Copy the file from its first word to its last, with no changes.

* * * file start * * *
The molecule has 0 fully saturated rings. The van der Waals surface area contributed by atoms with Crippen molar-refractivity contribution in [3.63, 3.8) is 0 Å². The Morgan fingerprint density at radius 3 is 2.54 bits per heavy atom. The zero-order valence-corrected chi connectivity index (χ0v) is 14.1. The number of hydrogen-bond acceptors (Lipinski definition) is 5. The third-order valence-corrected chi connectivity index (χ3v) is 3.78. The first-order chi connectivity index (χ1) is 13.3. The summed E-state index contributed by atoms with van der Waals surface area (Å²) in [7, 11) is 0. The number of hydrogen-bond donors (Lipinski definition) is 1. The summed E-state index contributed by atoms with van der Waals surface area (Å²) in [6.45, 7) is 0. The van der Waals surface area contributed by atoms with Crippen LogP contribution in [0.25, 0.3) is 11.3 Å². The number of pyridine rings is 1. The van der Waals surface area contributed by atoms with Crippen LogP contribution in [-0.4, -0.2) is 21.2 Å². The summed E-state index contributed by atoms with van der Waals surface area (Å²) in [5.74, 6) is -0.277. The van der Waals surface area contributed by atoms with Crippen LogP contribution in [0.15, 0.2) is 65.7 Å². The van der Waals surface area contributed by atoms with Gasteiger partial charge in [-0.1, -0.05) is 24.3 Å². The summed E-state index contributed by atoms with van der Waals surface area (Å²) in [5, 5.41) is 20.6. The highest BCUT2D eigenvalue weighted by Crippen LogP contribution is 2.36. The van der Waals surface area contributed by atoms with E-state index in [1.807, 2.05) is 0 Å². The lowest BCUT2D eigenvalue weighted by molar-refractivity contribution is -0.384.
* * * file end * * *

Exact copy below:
The molecule has 0 fully saturated rings. The van der Waals surface area contributed by atoms with Crippen molar-refractivity contribution in [3.63, 3.8) is 0 Å². The Morgan fingerprint density at radius 3 is 2.54 bits per heavy atom. The zero-order valence-corrected chi connectivity index (χ0v) is 14.1. The number of hydrogen-bond acceptors (Lipinski definition) is 5. The third-order valence-corrected chi connectivity index (χ3v) is 3.78. The first-order chi connectivity index (χ1) is 13.3. The summed E-state index contributed by atoms with van der Waals surface area (Å²) in [7, 11) is 0. The number of hydrogen-bond donors (Lipinski definition) is 1. The summed E-state index contributed by atoms with van der Waals surface area (Å²) in [6.45, 7) is 0. The van der Waals surface area contributed by atoms with Crippen LogP contribution in [0.25, 0.3) is 11.3 Å². The number of pyridine rings is 1. The van der Waals surface area contributed by atoms with Crippen LogP contribution in [-0.4, -0.2) is 21.2 Å². The summed E-state index contributed by atoms with van der Waals surface area (Å²) in [5.74, 6) is -0.277. The van der Waals surface area contributed by atoms with Crippen LogP contribution in [0.15, 0.2) is 65.7 Å². The van der Waals surface area contributed by atoms with Gasteiger partial charge in [-0.1, -0.05) is 24.3 Å². The summed E-state index contributed by atoms with van der Waals surface area (Å²) in [5, 5.41) is 20.6. The highest BCUT2D eigenvalue weighted by Crippen LogP contribution is 2.36. The van der Waals surface area contributed by atoms with E-state index in [1.807, 2.05) is 0 Å². The lowest BCUT2D eigenvalue weighted by molar-refractivity contribution is -0.384.